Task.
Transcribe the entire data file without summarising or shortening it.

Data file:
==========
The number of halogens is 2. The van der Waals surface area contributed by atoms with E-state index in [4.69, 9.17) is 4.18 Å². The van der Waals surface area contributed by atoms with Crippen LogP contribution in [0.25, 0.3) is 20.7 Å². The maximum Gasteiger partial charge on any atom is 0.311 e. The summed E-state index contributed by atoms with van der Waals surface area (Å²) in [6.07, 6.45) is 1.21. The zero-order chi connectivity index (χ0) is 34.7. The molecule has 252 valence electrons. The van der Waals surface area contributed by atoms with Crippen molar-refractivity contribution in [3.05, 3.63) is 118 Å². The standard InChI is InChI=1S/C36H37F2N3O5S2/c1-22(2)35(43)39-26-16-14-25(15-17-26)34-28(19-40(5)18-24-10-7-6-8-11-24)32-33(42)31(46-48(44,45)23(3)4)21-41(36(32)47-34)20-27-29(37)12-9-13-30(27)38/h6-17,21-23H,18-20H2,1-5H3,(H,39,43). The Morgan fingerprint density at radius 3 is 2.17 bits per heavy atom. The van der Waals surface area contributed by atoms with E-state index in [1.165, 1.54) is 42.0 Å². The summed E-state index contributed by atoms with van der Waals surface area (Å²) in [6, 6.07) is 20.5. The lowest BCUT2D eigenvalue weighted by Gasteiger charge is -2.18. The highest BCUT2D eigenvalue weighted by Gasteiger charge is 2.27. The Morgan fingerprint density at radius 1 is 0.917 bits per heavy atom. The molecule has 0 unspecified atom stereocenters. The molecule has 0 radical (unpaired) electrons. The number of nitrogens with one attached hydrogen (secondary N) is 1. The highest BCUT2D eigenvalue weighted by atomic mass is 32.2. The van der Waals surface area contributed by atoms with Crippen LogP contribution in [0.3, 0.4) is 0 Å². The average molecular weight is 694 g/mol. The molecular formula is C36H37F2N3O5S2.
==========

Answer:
The number of halogens is 2. The van der Waals surface area contributed by atoms with E-state index in [4.69, 9.17) is 4.18 Å². The van der Waals surface area contributed by atoms with Crippen LogP contribution in [0.25, 0.3) is 20.7 Å². The maximum Gasteiger partial charge on any atom is 0.311 e. The summed E-state index contributed by atoms with van der Waals surface area (Å²) in [6.07, 6.45) is 1.21. The zero-order chi connectivity index (χ0) is 34.7. The molecule has 252 valence electrons. The van der Waals surface area contributed by atoms with Crippen molar-refractivity contribution in [3.05, 3.63) is 118 Å². The standard InChI is InChI=1S/C36H37F2N3O5S2/c1-22(2)35(43)39-26-16-14-25(15-17-26)34-28(19-40(5)18-24-10-7-6-8-11-24)32-33(42)31(46-48(44,45)23(3)4)21-41(36(32)47-34)20-27-29(37)12-9-13-30(27)38/h6-17,21-23H,18-20H2,1-5H3,(H,39,43). The Morgan fingerprint density at radius 3 is 2.17 bits per heavy atom. The van der Waals surface area contributed by atoms with E-state index in [1.165, 1.54) is 42.0 Å². The summed E-state index contributed by atoms with van der Waals surface area (Å²) in [6, 6.07) is 20.5. The lowest BCUT2D eigenvalue weighted by Gasteiger charge is -2.18. The highest BCUT2D eigenvalue weighted by Gasteiger charge is 2.27. The Morgan fingerprint density at radius 1 is 0.917 bits per heavy atom. The molecule has 0 unspecified atom stereocenters. The molecule has 0 radical (unpaired) electrons. The number of nitrogens with one attached hydrogen (secondary N) is 1. The highest BCUT2D eigenvalue weighted by atomic mass is 32.2. The van der Waals surface area contributed by atoms with Crippen LogP contribution in [0.3, 0.4) is 0 Å². The average molecular weight is 694 g/mol. The molecular formula is C36H37F2N3O5S2.